The so-called study incorporates not just the president's proposal to revert the tax rates for the rich back to the Clinton era (you know, a time at which this study would supposedly predict a jobs drought), but also his policy proposals to raise the top marginal capital gains rate to 20%, limiting itemized deductions for the ultra wealthy, to equalize dividend income with earned income in terms of taxes, and the Affordabe Care Act's increase in the Medicare tax for top income earners. That's all fair, given that the president has either signed into law or supports all of those proposals. But here's where the crackpottery comes in:
- It assumes that the rich would rather make less money than make more money and pay a slightly higher percentage of it in taxes.
- It assumes that the effect of raising taxes on the least fortunate is approximately the same as raising taxes on the super rich. In fact, they assume that the rich are more tax sensitive.
- It assumes that businesses, especially "pass through" corporations with partnerships or sole proprietorships, would cease hiring if their taxes go up.
One key absurdity in the study is the claim that the rich are more susceptible negatively affect the economy from higher taxes than the poor. This makes no sense especially in a consumer economy like ours. Having to pay an additional 3-5 cents on taxable income over $250,000 won't stop anyone from buying anything they wanted to or otherwise planned to. More importantly, keeping their marginal tax rates 3-5 cents lower won't make them decide to buy more things.
The poor and the middle class, on the other hand, straddled with small amounts of disposable income, have a much greater propensity to spend an additional dollar they get in a tax cut. In fact, according to Moody's economist and John McCain economic adviser Mark Zandy, the Bush tax cuts for the rich are a drag on our economy, not a wind in its sail (anything less than $1 is a negative return):
Note the comparative advantage of targeted federal programs for the needy, aid to states, and even targeted tax credits that President Obama has advocated and enacted for small business and middle class Americans.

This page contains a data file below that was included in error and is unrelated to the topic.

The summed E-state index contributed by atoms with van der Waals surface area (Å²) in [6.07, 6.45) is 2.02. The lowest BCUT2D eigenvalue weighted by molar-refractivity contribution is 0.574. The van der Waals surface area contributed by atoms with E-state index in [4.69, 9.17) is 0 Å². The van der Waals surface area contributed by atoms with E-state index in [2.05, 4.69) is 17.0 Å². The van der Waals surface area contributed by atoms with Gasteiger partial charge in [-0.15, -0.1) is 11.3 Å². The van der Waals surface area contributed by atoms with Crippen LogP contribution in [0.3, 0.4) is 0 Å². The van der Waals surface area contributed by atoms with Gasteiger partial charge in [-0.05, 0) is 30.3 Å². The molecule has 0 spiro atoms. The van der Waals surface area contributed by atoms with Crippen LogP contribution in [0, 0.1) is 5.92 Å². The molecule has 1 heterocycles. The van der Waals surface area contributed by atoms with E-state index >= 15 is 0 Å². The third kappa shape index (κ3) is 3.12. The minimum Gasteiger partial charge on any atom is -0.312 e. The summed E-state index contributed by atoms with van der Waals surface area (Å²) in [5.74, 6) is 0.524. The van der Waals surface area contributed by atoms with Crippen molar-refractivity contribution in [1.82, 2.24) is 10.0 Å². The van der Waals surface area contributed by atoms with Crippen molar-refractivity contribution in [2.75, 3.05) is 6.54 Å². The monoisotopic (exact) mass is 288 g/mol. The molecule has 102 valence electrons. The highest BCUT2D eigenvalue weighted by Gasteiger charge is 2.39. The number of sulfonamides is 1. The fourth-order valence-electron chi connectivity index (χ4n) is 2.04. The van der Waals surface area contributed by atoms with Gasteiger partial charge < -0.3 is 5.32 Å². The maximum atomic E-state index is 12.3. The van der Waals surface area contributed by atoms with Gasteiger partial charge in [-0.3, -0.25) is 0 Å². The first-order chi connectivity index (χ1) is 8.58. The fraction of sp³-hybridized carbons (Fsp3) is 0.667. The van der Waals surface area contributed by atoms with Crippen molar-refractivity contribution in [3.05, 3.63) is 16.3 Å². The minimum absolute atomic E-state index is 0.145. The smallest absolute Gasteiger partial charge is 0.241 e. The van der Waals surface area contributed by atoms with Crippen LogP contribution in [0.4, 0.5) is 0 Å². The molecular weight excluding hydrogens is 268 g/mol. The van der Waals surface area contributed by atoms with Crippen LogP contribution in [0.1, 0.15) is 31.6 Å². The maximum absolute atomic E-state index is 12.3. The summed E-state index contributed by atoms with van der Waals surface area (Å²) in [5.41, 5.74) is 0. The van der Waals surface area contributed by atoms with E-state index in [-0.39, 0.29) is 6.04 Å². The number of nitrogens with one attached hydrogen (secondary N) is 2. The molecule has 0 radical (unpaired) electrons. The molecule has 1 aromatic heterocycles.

But the study really gets around to explaining this supposed greater susceptibility of the rich to higher taxes by the means of investment, rather than consumer spending. And there, it ran into more trouble.
Let me demonstrate what I mean, For example, it is both common sense and an economic fact that business hiring does not depend primarily on their tax rates but on demand. If you have a business and no one has the money to buy your product, you aren't hiring someone even if your tax rate is zero. On the other hand, if business is booming, and you can't handle all the shipping and production with your current staff, you will hire new workers, regardless of whether your increased income results in a 3-cents-a-dollar higher marginal tax rate. There is no business owner dumb enough to sacrifice income because they'd have to pay a higher marginal tax rate.
But for a moment, assume the insane notion tax policy is the only determinant of whether or not a business hires. So, increasing taxes on these high income earners ... err, "job creators"... would have a negative effect on jobs, right? Except that in proposing the American Jobs Act, the president included an idea - an idea that employers would earn tax credits for hiring new workers, and they would get even a higher credit if they hire the long term unemployed. In other words, the president's plan would reward job creation with its own tax breaks. Every penny of extra taxes under Obama's plan could be earned back should these "job creators" actually create jobs.
Somehow, the Chamber funded study neglects to incorporate that - or any other of the president's tax cut and tax credit proposals (such as making permanent the R&D tax credit, accelerated depreciation, credits to repatriate jobs moved overseas, huge tax credits enacted for small businesses to cover their employees with health insurance, and so on, and so forth). I'm sure it's all an oversight.